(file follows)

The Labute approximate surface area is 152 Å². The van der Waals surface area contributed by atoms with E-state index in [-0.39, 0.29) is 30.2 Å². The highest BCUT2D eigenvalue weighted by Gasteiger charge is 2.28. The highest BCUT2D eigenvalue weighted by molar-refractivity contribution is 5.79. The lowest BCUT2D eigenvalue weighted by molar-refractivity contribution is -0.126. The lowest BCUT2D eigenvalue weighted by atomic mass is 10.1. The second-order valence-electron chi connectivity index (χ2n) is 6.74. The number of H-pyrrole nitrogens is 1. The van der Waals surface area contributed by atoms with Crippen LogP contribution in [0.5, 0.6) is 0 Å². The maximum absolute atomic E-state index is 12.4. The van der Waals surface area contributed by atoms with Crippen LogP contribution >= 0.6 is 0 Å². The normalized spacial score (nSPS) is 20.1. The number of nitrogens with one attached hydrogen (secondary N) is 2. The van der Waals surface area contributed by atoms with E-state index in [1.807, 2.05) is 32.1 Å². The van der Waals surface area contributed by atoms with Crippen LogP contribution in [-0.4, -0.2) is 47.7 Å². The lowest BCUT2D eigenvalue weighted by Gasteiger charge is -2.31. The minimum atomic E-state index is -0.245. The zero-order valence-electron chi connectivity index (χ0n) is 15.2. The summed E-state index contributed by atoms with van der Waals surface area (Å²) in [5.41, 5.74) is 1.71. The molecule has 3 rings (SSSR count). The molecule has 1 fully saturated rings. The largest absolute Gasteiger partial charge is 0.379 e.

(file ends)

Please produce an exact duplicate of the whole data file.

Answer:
The Labute approximate surface area is 152 Å². The van der Waals surface area contributed by atoms with E-state index in [-0.39, 0.29) is 30.2 Å². The highest BCUT2D eigenvalue weighted by Gasteiger charge is 2.28. The highest BCUT2D eigenvalue weighted by molar-refractivity contribution is 5.79. The lowest BCUT2D eigenvalue weighted by molar-refractivity contribution is -0.126. The lowest BCUT2D eigenvalue weighted by atomic mass is 10.1. The second-order valence-electron chi connectivity index (χ2n) is 6.74. The number of H-pyrrole nitrogens is 1. The van der Waals surface area contributed by atoms with Crippen LogP contribution in [0.5, 0.6) is 0 Å². The maximum absolute atomic E-state index is 12.4. The van der Waals surface area contributed by atoms with Crippen LogP contribution >= 0.6 is 0 Å². The normalized spacial score (nSPS) is 20.1. The number of nitrogens with one attached hydrogen (secondary N) is 2. The van der Waals surface area contributed by atoms with E-state index in [1.807, 2.05) is 32.1 Å². The van der Waals surface area contributed by atoms with Crippen LogP contribution in [-0.4, -0.2) is 47.7 Å². The lowest BCUT2D eigenvalue weighted by Gasteiger charge is -2.31. The minimum atomic E-state index is -0.245. The zero-order valence-electron chi connectivity index (χ0n) is 15.2. The summed E-state index contributed by atoms with van der Waals surface area (Å²) in [5.41, 5.74) is 1.71. The molecule has 3 rings (SSSR count). The molecule has 1 fully saturated rings. The largest absolute Gasteiger partial charge is 0.379 e.